David Altmejd, from Studio Life by Sarah Trigg
Sarah Trigg spent more than two years photographing the ateliers of 100 artists around the country for her new book Studio Life: Rituals, Collections, Tools, and Observations on the Artistic Process — including boldfaced names like Carol Bove, Rob Pruitt, Theaster Gates, Tauba Auerbach, and Nick Cave. And yet you won’t see any of their actual artwork in its pages (we’ve added our own to the excerpt below), nor will you see any overall depictions of their spaces. That’s because Trigg, an artist herself, took inspiration from the most important elements of her own Brooklyn studio and decided to exclusively zoom in on any residue, mascots, collected objects, rituals, makeshift tools, and architectural details she found during her visits. “I placed a lens on daily studio life without expecting artists to defend or explain their work,” she writes of her process. “It was crucial, therefore, not to overshadow the results with portraits, artwork, or depictions of the overall grandeur of the studios — all of which have established venues for exposure elsewhere.”
In other words, if you want to see the workspaces of creatives comprehensively documented, with detailed investigations into process and inspiration, keep on visiting Sight Unseen every day. But if you’re interested in experiencing the minutiae of your favorites artists’ practices from Trigg’s unique point of view, check out our excerpt of her visit with the amazing New York sculptor David Altmejd below, then go here to purchase your own copy of Studio Life.Text by Sarah Trigg
I visited David Altmejd in his expansive sculpture studio in the Queens neighborhood of Long Island City. Altmejd’s figurative works are like anatomical models, but with human flesh replaced by constellations of animal, geological, and plant matter. Feathers, birds, sand, horsehair, pinecones, whole conifers, foam, burlap, ants, quartz, wood, resin, chipmunks, and fruit come together in crystalline patterns to create human-size creatures and twelve-foot giants. Some of his figures have a fantastical werewolf or woolly-mammoth presence. Organ-like matter is painted in fleshy pastels and dirty greens and browns from the natural world. Moss sprouts on feet. Crystals might grow out of thighs and knees. A mirrored stairwell reveals a miniature world circling within one figure’s ribs.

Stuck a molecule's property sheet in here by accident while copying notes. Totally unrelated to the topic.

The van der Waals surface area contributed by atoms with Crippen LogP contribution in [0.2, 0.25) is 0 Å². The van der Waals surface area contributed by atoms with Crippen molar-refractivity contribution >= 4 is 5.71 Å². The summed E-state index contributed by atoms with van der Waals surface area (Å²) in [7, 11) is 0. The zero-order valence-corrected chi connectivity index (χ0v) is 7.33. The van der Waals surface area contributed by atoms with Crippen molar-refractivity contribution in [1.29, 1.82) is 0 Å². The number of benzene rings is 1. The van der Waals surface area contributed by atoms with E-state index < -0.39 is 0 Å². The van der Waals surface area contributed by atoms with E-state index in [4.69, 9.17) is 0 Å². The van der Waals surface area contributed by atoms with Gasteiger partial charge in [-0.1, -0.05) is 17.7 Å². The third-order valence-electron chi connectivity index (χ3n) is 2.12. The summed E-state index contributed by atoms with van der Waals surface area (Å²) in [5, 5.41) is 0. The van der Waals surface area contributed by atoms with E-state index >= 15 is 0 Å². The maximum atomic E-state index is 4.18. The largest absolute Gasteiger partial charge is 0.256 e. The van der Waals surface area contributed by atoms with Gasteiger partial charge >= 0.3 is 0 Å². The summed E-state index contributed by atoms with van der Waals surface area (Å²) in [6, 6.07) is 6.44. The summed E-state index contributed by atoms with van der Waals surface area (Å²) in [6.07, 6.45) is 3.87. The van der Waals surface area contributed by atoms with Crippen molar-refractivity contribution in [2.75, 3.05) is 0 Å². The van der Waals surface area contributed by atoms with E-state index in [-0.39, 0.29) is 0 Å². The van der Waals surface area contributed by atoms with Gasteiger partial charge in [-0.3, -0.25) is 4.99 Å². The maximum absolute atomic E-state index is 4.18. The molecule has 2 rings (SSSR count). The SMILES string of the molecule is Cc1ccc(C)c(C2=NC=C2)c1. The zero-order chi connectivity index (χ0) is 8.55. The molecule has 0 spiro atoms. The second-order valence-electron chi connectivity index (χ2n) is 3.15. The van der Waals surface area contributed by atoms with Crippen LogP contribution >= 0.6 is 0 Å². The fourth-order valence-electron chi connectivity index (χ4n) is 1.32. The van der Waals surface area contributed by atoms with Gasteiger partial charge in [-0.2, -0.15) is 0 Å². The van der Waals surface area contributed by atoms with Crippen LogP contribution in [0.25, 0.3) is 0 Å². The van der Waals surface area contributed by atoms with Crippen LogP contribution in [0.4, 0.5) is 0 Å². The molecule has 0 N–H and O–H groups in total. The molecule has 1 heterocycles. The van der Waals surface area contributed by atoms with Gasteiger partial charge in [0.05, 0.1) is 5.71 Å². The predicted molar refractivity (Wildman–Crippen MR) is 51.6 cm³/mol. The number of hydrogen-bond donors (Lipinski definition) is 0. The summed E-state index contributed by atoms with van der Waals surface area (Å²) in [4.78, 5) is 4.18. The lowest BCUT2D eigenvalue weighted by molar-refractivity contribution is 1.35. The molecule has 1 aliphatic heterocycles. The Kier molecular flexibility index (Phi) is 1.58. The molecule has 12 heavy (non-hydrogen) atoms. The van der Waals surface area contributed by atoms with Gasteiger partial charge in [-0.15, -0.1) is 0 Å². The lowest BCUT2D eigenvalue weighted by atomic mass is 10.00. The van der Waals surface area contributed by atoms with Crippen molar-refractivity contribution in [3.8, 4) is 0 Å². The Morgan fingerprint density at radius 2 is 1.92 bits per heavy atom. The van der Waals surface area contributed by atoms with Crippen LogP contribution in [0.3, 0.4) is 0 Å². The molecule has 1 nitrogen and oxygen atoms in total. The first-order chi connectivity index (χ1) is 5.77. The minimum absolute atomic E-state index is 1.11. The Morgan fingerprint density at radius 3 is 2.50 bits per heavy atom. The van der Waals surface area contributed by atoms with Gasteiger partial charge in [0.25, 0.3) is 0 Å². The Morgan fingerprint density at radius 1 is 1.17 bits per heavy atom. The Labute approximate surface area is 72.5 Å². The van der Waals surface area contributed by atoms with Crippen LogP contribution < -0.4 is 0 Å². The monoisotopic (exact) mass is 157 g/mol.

When we met, Altmejd was molding dozens of different fruits. “Every day I invent tools.” He showed me a mold for a pineapple, which he had cast hollow. The round edges of the mold allowed him to roll it and evenly resin-coat the inside.
Almost all of his sculpted fruits are modeled from real ones. Sometimes he casts a piece of fruit whole, but in many cases he customizes his source, cutting and breaking it open to engineer the perfect chunk. On top of a pedestal were some melons about to undergo dissection.
In the center of the room was a stage-like platform where he constructs his large sculptures. “The height of that ceiling has determined the height of my biggest sculpture. I’m sure that throughout history, the shape of sculpture has been determined by things as simple as the sizes of doorways and stairs and elevators.”
Altmejd took me to the real spiritual command center of the studio — a small room with a wall of tiny cages and plastic containers. “They’re both mascots and rituals,” said Altmejd as he opened a cage door. A praying mantis willingly climbed onto his hand. Another beauty was more reserved, inspecting me from afar (opposite, middle right). “That’s my queen.”
Inside the screened mantis condos, all fashioned by Altmejd, was an array of different species. He had two adults, which will live for around a year, and the rest were babies. They create their own residue, shedding exoskeletons periodically. Each of the hanging cocoons will release two hundred newborns. Altmejd needs to perform daily feeding rituals to raise live food for the insects’ meaty diet — flightless fruit flies and houseflies that are fed honey and pollen. The regal one at top is an Idolomantis diabolica. When mature, it will ward off predators by raising its arms over its head to sport a large, threatening face pattern of brilliant colors.
His leafier creatures are referred to as “ghosts” for their camouflage. “I think that I’m really into sculpture for the exact same reason that I’m into science and biology. I’m fascinated with microscopic things and transformation. The praying mantises are the spirit of studio. I think of them as the heart and the brain of the space.”